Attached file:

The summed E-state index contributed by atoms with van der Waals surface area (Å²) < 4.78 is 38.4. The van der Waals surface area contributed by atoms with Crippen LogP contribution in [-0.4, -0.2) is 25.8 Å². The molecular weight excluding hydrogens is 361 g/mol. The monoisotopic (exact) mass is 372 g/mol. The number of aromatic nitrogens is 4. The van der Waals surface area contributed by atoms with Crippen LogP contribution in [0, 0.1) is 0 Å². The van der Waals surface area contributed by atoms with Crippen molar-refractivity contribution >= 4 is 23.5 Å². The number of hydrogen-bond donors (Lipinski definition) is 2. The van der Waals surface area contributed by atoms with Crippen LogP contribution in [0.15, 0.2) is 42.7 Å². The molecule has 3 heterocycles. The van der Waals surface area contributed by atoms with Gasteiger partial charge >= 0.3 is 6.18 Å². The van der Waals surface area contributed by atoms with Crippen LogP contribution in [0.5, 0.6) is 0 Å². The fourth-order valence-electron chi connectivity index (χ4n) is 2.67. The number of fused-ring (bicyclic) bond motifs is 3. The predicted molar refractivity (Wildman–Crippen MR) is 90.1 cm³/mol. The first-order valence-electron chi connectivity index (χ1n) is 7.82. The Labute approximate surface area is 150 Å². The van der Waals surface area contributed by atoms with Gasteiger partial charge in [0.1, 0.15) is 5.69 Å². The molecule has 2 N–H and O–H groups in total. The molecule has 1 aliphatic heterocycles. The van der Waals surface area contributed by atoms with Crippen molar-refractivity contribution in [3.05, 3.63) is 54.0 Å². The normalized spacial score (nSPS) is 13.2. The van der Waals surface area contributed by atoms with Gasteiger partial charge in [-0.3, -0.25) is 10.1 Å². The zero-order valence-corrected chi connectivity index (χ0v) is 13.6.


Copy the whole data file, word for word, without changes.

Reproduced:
The summed E-state index contributed by atoms with van der Waals surface area (Å²) < 4.78 is 38.4. The van der Waals surface area contributed by atoms with Crippen LogP contribution in [-0.4, -0.2) is 25.8 Å². The molecular weight excluding hydrogens is 361 g/mol. The monoisotopic (exact) mass is 372 g/mol. The number of aromatic nitrogens is 4. The van der Waals surface area contributed by atoms with Crippen LogP contribution in [0, 0.1) is 0 Å². The van der Waals surface area contributed by atoms with Crippen molar-refractivity contribution >= 4 is 23.5 Å². The number of hydrogen-bond donors (Lipinski definition) is 2. The van der Waals surface area contributed by atoms with Crippen LogP contribution in [0.15, 0.2) is 42.7 Å². The molecule has 3 heterocycles. The van der Waals surface area contributed by atoms with Gasteiger partial charge >= 0.3 is 6.18 Å². The van der Waals surface area contributed by atoms with Crippen LogP contribution in [0.5, 0.6) is 0 Å². The fourth-order valence-electron chi connectivity index (χ4n) is 2.67. The number of fused-ring (bicyclic) bond motifs is 3. The predicted molar refractivity (Wildman–Crippen MR) is 90.1 cm³/mol. The first-order valence-electron chi connectivity index (χ1n) is 7.82. The Labute approximate surface area is 150 Å². The van der Waals surface area contributed by atoms with Gasteiger partial charge in [0.1, 0.15) is 5.69 Å². The molecule has 2 N–H and O–H groups in total. The molecule has 1 aliphatic heterocycles. The van der Waals surface area contributed by atoms with Crippen molar-refractivity contribution in [3.05, 3.63) is 54.0 Å². The normalized spacial score (nSPS) is 13.2. The van der Waals surface area contributed by atoms with Gasteiger partial charge in [-0.3, -0.25) is 10.1 Å². The zero-order valence-corrected chi connectivity index (χ0v) is 13.6.